This holding erroneously suggests that the Flennikens were required to seek or acquire goods or services from the Bank in order to meet the statutory definition of consumer, a contention we rejected in Cameron v. Terrell & Garrett, Inc., supra. Privity between the plaintiff and defendant is not a consideration in deciding the plaintiff's status as a consumer under the DTPA. Cameron v. Terrell & Garrett, Inc., 618 S.W.2d at 541; accord Gupta v. Ritter Homes, Inc., 646 S.W.2d 168 (Tex.1983); Stagner v. Friendswood Development Co., 620 S.W.2d 103 (Tex.1981) (per curiam). A plaintiff establishes his standing as a consumer in terms of his relationship to a transaction, not by a contractual relationship with the defendant. The only requirement is that the goods or services sought or acquired by the consumer form the basis of his complaint. Cameron v. Terrell & Garrett, Inc., 618 S.W.2d at 539.

Similarly, the fact that the Bank's unconscionable course of action occurred after the Flennikens and Easterwood entered into the contract for the sale of the house does not exempt the Bank from liability under the DTPA. Under section 17.50(a)(3) there is no requirement that the defendant's unconscionable act occur simultaneously with the sale or lease of the goods or services that form the basis of the consumer's complaint. Cf. Leal v. Furniture Barn, Inc., 571 S.W.2d 864, 865 (Tex.1978). If, in the context of a transaction in goods or services, any person engages in an unconscionable course of action which adversely affects a consumer, that person is subject to liability under the DTPA. Tex.Bus. & Com. Code Ann. § 17.50(a)(3); see D. Bragg, P. Maxwell & J. Longley, Texas Consumer Litigation 21 (2d ed. 1983).

The court of appeals erred in holding that the basis of the Flennikens' complaint was Easterwood's transaction with the Bank, rather than their transaction with Easterwood. From the Flennikens' perspective, there was only one transaction: the purchase of a house. The financing scheme Easterwood arranged with the Bank was merely his means of making a sale. The Bank's unconscionable act in causing the sale of the Flennikens' property and the partially built house arose out of the Flennikens' transaction with Easterwood. The Flennikens, therefore, were consumers as to all parties who sought to enjoy the benefits of that transaction, including the Bank. Knight v. International Harvester Credit Corp., 627 S.W.2d at 389. Clearly, the Bank had no greater right to foreclose on the Flennikens' property than did Easterwood. If Easterwood had foreclosed his lien under these circumstances, and if a jury had found his actions to be unconscionable, there is no question that he would be subject to liability under the DTPA. The Bankwhich wrongfully exercised a power it derived from Easterwood's transaction with the Flennikensis subject to the same liability.

The Bank, however, also argues that the Flennikens are not consumers under our holding in Riverside National Bank v. Lewis, supra. Again, we disagree.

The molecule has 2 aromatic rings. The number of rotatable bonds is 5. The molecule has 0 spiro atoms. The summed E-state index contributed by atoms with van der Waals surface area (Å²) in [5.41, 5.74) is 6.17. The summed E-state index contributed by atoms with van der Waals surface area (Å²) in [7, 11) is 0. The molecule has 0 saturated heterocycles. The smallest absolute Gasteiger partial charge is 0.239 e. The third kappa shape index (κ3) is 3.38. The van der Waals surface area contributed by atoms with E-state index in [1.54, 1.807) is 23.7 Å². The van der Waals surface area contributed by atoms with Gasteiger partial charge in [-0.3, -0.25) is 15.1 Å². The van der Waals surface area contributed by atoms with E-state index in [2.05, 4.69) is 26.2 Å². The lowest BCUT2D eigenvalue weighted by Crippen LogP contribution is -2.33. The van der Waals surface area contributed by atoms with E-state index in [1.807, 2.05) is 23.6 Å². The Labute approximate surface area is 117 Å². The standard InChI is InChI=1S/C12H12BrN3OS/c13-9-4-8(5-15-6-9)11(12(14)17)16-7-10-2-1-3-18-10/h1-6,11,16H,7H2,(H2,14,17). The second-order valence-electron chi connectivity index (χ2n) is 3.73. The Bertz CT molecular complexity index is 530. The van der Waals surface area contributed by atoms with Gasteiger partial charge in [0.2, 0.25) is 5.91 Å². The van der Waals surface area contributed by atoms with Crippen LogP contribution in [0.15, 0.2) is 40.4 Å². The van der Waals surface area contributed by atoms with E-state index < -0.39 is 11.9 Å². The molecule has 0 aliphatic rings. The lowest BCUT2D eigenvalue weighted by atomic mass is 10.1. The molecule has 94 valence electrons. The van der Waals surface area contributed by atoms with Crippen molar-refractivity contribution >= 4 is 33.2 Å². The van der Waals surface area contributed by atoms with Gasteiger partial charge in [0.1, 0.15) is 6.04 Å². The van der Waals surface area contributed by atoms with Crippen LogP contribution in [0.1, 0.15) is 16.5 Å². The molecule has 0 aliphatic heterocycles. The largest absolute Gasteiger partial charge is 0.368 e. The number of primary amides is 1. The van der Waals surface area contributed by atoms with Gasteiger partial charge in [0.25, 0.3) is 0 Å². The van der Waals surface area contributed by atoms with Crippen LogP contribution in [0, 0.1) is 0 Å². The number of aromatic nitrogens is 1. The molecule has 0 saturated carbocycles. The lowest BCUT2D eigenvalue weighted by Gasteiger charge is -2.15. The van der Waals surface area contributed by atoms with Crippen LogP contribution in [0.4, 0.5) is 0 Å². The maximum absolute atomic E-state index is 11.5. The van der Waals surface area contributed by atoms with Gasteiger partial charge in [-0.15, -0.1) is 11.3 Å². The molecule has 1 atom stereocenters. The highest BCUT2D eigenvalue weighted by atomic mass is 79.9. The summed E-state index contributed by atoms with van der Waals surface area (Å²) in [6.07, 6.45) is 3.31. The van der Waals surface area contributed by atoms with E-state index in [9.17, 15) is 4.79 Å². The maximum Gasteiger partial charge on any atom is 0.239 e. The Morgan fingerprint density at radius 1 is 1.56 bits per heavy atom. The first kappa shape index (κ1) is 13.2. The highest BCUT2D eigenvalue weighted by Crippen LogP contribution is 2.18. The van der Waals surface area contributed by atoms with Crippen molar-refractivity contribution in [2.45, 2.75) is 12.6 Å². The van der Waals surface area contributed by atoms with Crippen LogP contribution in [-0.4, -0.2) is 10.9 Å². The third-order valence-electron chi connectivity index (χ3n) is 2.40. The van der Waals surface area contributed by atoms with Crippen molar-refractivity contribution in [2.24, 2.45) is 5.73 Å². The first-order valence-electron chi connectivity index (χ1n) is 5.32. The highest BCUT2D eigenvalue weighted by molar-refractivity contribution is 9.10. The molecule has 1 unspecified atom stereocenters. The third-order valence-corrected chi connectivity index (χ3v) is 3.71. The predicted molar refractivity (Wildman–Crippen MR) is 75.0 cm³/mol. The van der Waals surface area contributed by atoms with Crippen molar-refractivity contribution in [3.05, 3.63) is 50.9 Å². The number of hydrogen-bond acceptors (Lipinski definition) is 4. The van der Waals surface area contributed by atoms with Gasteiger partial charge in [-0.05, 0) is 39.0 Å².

In Riverside, we held that money is not a good or service under the DTPA, and that one who seeks only money in a transaction is not a consumer under section 17.45(4). In Riverside, however, the sole basis of Lewis' complaint was the Bank's failure to lend him money as it had promised it would. The limited nature of his complaint was reiterated throughout our opinion:

In his transaction with Riverside Bank, Lewis sought only to borrow money in an effort to avoid repossession of his car.... Other than Lewis' payment for *708 the use of money, there was nothing else for which he paid or which he sought to acquire.

603 S.W.2d at 173 (emphasis added).

In this case, Lewis sought to borrow money: he sought nothing else.

Id. at 174 (emphasis added).

There is no evidence that he sought to acquire anything other than this use of money. * * * * * * ... Lewis' sole complaint about the transaction concerned the Bank's failure to make him the loan.

Id. at 175 (emphasis added).

In this case, the Flennikens make no complaint as to the Bank's lending activities. Unlike Lewis, the Flennikens did not seek to borrow money; they sought to acquire a house. The house thus forms the basis of their complaint.

The judgment of the court of appeals is reversed. The judgment of the trial court awarding the Flennikens treble damages and attorney's fees under the DTPA is affirmed.

POPE, C.J., files dissenting opinion in which BARROW, CAMPBELL and WALLACE, JJ., join.

POPE, Chief Justice, dissenting.

I dissent for the reasons expressed in the opinion of the court of appeals.

BARROW, CAMPBELL and WALLACE, JJ., join in this dissenting opinion.


[1] All references to the DTPA in this opinion pertain to the Act as it was written before the effective dates of the 1979 and 1981 amendments. See 1977 Tex.Gen.Laws, ch. 216, §§ 1-13, at 600-05; 1973 Tex.Gen.Laws, ch. 143, § 1, at 322-34.

[2] "Person" is defined in section 17.45(3) as "an individual, partnership, corporation, association, or other group, however organized."